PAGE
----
Following last week’s Fed meeting, Fed Governors reiterated their statement: the current rise in inflation is transitory and long-term inflation fears are overblown. If you want confirmation, just look at the bond market, where bond buying has been sharp and vigorous over the past month.
What bond buying says about inflation fears
If long-term inflation was a real problem, the bond vigilantes would be out in droves selling bonds like there was no tomorrow. But that has not been happening. Instead, bond buying has been so strong that yields fell yet again. All the talk about the 10-year bond reaching 2% or more was for naught.
Traders often say the bond market easily leads us into good or bad situations. After all, bond traders are so paranoid about losing money or buying power they could have predicted seven of the last two recessions (yes, that’s sarcasm). With that said, following in the tracks of bond traders tends to be a winning formula. It’s the timing that is often out of sync with the markets.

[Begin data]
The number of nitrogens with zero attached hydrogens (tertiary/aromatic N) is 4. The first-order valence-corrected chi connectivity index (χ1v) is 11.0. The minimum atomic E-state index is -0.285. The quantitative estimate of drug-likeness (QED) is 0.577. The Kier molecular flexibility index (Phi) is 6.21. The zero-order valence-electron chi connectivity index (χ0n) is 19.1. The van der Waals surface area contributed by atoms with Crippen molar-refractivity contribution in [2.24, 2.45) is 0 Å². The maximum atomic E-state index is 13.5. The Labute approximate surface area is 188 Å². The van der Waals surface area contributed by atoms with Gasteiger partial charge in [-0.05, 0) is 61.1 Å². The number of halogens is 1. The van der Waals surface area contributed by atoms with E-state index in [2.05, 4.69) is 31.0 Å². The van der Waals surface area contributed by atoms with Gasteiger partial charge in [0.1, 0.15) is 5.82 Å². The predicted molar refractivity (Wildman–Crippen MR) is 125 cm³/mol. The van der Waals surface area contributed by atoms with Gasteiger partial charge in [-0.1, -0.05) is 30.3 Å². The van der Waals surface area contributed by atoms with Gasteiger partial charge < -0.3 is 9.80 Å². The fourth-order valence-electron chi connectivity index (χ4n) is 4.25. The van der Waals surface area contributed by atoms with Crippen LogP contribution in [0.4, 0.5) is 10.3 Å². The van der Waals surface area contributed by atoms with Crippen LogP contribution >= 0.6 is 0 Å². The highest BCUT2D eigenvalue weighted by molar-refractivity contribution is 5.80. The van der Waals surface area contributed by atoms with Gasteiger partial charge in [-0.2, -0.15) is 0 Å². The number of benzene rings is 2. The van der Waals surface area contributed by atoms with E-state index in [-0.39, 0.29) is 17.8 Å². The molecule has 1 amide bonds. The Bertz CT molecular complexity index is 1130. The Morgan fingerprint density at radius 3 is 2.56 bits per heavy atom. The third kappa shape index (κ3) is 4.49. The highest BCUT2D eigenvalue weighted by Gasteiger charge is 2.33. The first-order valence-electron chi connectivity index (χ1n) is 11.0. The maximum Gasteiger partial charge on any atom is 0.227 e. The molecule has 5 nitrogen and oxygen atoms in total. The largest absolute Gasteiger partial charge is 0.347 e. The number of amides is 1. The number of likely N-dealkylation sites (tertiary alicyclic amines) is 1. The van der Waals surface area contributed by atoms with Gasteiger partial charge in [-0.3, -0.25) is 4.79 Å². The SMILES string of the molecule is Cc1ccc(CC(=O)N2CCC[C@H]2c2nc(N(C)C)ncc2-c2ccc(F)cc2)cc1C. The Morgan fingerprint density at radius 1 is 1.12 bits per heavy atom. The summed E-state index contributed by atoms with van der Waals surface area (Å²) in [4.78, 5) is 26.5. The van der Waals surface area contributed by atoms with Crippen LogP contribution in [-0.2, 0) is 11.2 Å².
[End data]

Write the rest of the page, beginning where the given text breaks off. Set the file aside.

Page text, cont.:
So let’s look at the numbers. Strong trends in price action are reflected in Consumer Price Index and Producer Price Index data. When this is the case, we often see a drop in bond prices rather than a pickup. Meanwhile, the yield curve has been flattening more and more with the spread of 2/10 bond yields at its lowest level since February.
Again, this shows that the bond market agrees with the Fed’s position that inflation trends are not blowing in the wind. They expect little inflation in the economy and dimmer growth prospects for 2022 and beyond. This is certainly not what the Fed has been looking for. They have been seeking 2% or higher inflation for an extended period, perhaps twelve months or more. Given the circumstances, market conditions may stay the same for the foreseeable future.